Correction, 10/29/2019, 12:40 p.m.: The original published version of this list only went to No. 26, due to a publisher’s error. The list has been corrected and now also shows No. 27-31.
September came and went. Fall has come, and October is already coming to a close. Personally, this is my favorite month of the year. Pumpkin carving, crunchy leaves, cooling winds, and of course, Halloween! The spookiest holiday of them all. Well, besides July 4 (those who are pet owners understand that one). There’s costumes, spooks, scares, and of course, candy!
So, to celebrate this scariest and most frightening of months, I decided to compile a 31 Days of Frights list of movies to watch each day of the month. This is a list of movies that aren’t all necessarily horror movies, but instead, movies that put me in the Halloween spirit and that I really enjoy. Now, I know the month is already practically done, but I still think these movies need to be watched by all. So if you’re like me and have nothing to do this Halloween, I highly recommend watching one or even a few of these great films.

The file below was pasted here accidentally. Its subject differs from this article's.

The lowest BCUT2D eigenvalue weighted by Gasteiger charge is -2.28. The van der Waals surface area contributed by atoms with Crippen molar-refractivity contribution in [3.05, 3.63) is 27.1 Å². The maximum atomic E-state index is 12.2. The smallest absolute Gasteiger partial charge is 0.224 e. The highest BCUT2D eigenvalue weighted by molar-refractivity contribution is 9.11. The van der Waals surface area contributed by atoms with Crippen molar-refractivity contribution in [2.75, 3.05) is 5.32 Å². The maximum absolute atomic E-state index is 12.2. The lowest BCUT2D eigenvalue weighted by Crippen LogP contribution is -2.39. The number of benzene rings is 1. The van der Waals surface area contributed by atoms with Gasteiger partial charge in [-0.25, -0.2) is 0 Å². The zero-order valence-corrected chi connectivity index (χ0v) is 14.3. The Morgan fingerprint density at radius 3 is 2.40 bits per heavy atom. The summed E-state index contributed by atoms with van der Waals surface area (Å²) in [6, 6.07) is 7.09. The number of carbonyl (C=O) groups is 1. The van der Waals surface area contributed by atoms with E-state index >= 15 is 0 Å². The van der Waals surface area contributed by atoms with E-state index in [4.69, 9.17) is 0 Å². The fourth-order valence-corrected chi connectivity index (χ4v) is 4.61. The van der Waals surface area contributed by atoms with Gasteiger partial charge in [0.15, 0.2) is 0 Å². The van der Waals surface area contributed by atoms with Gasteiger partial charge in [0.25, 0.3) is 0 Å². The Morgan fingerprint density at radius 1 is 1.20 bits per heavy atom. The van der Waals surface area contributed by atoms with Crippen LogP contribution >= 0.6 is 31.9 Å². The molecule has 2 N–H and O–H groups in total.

Without further ado, I present my Halloween Horror Flick Horde (along with some honorable mentions by the 42Fifty staff).
1. “Nosferatu” (1922)
To kick off the list, I have placed one of the first vampire movies ever made at the top. There’s no better way to pay homage to the long-standing holiday and spooky season than with the movie that started the horror genre.
2. “Evil Dead II” (1987)
Second, on this list is the perfect example of the sequel being better than the original. “Evil Dead II” is practically a gorier and funnier version of the original film that cemented Bruce Campbell as an action hero/horror icon.
3. “ParaNorman” (2012)